Endometriosis means a lot of things to me, but one of the most important things about endometriosis is that you never know who’s suffering from it. It could be the woman sitting across you on the train; the girl making your coffee in the morning; your teacher; your boss. Stop dismissing our pain as “just period pain”. It’s not. It’s debilitating. They are called “killer cramps” for a reason; they literally stop you in your tracks. So before you undermine this horrible condition that we cannot control, have a little think about what you’re going to say next. #endometriosis #endowarrior #endometriosisawareness Image: @shoplavenderlion
Though there are no specific cures, you can positively help your condition with pain management, healthy lifestyle, good/proper nutrition and exercise. The food we ingest affects our bodies especially our hormones. The endocrine system like the rest of our body systems work in complex structure that begins from ingestion of nutrients. And so we shall start with food.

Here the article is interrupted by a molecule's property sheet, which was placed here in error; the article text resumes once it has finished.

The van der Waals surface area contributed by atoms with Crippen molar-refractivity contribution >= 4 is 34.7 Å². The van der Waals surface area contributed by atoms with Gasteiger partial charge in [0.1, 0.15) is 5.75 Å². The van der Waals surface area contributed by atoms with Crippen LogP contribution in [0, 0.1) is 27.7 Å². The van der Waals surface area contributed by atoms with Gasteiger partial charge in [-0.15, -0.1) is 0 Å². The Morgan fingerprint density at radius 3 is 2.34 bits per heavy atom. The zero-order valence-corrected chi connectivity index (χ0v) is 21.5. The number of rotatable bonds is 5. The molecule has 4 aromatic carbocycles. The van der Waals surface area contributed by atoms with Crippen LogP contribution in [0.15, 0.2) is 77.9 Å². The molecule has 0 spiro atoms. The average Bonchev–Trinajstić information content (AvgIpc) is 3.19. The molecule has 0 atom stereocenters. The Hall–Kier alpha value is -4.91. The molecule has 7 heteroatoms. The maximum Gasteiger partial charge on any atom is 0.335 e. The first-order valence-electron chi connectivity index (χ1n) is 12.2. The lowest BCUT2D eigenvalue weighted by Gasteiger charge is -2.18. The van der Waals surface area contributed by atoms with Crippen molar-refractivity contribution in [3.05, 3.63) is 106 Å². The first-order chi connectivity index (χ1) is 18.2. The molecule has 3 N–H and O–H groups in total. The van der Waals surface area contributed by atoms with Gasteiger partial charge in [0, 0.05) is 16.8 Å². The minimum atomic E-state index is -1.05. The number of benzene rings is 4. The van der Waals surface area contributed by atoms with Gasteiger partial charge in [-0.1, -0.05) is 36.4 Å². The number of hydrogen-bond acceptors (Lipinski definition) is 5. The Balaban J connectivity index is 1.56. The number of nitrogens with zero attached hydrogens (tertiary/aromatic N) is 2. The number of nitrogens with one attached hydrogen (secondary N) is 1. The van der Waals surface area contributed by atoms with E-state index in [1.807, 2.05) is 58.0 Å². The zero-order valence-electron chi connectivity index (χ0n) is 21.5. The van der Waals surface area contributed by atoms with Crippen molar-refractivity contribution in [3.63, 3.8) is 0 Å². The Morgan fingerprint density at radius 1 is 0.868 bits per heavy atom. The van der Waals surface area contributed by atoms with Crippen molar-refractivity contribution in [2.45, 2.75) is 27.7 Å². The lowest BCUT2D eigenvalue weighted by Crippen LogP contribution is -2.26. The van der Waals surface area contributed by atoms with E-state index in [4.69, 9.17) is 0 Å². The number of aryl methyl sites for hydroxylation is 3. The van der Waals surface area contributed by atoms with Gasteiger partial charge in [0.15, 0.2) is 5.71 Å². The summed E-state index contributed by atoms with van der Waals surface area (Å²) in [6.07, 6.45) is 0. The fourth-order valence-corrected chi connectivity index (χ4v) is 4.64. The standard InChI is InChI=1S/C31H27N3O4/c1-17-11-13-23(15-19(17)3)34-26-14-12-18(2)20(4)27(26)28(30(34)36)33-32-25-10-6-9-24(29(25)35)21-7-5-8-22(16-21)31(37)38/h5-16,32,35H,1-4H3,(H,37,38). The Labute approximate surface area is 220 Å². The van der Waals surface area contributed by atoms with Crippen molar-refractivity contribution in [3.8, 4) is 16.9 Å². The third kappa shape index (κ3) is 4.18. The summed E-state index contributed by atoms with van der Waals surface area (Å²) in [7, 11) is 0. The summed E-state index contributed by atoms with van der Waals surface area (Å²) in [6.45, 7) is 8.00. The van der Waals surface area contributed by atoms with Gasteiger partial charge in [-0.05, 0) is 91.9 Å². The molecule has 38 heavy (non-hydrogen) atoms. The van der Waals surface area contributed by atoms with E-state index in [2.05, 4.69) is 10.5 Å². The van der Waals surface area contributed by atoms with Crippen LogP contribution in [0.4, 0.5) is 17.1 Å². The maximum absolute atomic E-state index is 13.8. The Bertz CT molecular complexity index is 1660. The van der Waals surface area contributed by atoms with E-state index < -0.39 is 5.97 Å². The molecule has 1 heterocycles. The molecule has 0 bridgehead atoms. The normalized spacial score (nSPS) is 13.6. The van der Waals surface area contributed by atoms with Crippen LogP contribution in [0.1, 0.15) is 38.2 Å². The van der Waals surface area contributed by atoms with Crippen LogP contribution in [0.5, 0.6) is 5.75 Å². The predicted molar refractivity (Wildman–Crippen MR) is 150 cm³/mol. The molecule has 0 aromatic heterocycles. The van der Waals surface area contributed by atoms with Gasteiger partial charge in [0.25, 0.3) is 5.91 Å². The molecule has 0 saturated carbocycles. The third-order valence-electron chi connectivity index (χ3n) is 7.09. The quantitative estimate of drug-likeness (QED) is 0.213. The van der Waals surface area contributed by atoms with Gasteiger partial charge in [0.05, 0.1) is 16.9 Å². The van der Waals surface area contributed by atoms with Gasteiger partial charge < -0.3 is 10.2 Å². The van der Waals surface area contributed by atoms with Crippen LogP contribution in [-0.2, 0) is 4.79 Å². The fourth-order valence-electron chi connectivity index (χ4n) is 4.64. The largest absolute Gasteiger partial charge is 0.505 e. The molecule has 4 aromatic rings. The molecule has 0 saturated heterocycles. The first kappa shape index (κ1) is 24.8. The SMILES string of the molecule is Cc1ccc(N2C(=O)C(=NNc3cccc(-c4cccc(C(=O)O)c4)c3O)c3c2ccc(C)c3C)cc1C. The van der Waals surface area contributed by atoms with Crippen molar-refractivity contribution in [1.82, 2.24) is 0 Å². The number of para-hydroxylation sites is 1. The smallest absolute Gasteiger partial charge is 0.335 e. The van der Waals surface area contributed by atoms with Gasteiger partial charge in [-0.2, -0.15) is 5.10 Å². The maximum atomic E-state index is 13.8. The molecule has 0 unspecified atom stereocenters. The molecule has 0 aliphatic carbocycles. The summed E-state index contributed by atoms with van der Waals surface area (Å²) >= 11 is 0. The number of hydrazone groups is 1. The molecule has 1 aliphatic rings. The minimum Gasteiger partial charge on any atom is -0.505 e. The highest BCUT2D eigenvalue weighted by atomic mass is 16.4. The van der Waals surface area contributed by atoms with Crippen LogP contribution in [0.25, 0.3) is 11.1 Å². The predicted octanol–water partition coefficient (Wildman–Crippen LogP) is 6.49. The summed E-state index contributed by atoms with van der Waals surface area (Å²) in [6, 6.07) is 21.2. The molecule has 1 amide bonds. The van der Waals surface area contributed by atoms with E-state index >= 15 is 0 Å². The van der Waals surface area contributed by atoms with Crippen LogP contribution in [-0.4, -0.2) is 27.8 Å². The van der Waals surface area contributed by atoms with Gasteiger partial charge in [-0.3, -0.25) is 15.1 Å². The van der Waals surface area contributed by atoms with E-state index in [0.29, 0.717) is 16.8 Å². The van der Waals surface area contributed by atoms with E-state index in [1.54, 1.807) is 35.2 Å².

There’s a diet called endo-diet. In endo-diet there are suggested foods to avoid and to take. See below;
Foods to avoid –
trans-fat – Recent research showed higher rates of endometriosis diagnosis among women who consume diet high in trans fat. Trans fat is found on fried, processed and fast foods.
red meat – the consumption of red meat can increase risk to develop endometriosis as suggested by some research.
gluten – there’s one study showed a decreased in pain by 75% after eliminating gluten in their diet.
FODMAP – stands for Fermentable Oligosaccharides, Disaccharides, Monosaccharides and Polyols. These are all types of carbohydrates. When poorly absorbed, these can aggravate symptoms of IBS (Irritable Bowel Syndrome) including bloating, constipation, flatulence, pain and nausea. It is best to read the labels and watch out for the following that has FODMAP in it; fructose, lactose, polyols like xylitol, maltitol & mannitol found mainly on artificial sweeteners.